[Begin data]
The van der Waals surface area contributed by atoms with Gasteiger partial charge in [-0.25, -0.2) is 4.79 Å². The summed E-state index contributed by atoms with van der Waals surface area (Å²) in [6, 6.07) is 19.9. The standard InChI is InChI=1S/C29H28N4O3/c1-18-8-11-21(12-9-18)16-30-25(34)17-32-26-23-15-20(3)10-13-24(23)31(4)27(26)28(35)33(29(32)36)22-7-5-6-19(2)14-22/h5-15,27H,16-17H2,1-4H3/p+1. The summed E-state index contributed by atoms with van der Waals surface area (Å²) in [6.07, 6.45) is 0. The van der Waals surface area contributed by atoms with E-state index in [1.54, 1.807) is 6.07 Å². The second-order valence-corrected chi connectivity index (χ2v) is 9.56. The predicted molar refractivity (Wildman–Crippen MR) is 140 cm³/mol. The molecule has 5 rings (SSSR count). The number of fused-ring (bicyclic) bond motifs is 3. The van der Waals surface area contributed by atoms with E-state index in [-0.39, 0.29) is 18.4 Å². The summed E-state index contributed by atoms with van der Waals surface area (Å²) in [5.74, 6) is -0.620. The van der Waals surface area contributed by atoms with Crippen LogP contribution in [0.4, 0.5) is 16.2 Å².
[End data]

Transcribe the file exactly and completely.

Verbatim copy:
The van der Waals surface area contributed by atoms with Gasteiger partial charge in [-0.25, -0.2) is 4.79 Å². The summed E-state index contributed by atoms with van der Waals surface area (Å²) in [6, 6.07) is 19.9. The standard InChI is InChI=1S/C29H28N4O3/c1-18-8-11-21(12-9-18)16-30-25(34)17-32-26-23-15-20(3)10-13-24(23)31(4)27(26)28(35)33(29(32)36)22-7-5-6-19(2)14-22/h5-15,27H,16-17H2,1-4H3/p+1. The summed E-state index contributed by atoms with van der Waals surface area (Å²) in [6.07, 6.45) is 0. The van der Waals surface area contributed by atoms with E-state index in [1.54, 1.807) is 6.07 Å². The second-order valence-corrected chi connectivity index (χ2v) is 9.56. The predicted molar refractivity (Wildman–Crippen MR) is 140 cm³/mol. The molecule has 5 rings (SSSR count). The number of fused-ring (bicyclic) bond motifs is 3. The van der Waals surface area contributed by atoms with E-state index in [-0.39, 0.29) is 18.4 Å². The summed E-state index contributed by atoms with van der Waals surface area (Å²) in [5.74, 6) is -0.620. The van der Waals surface area contributed by atoms with Crippen LogP contribution in [0.4, 0.5) is 16.2 Å².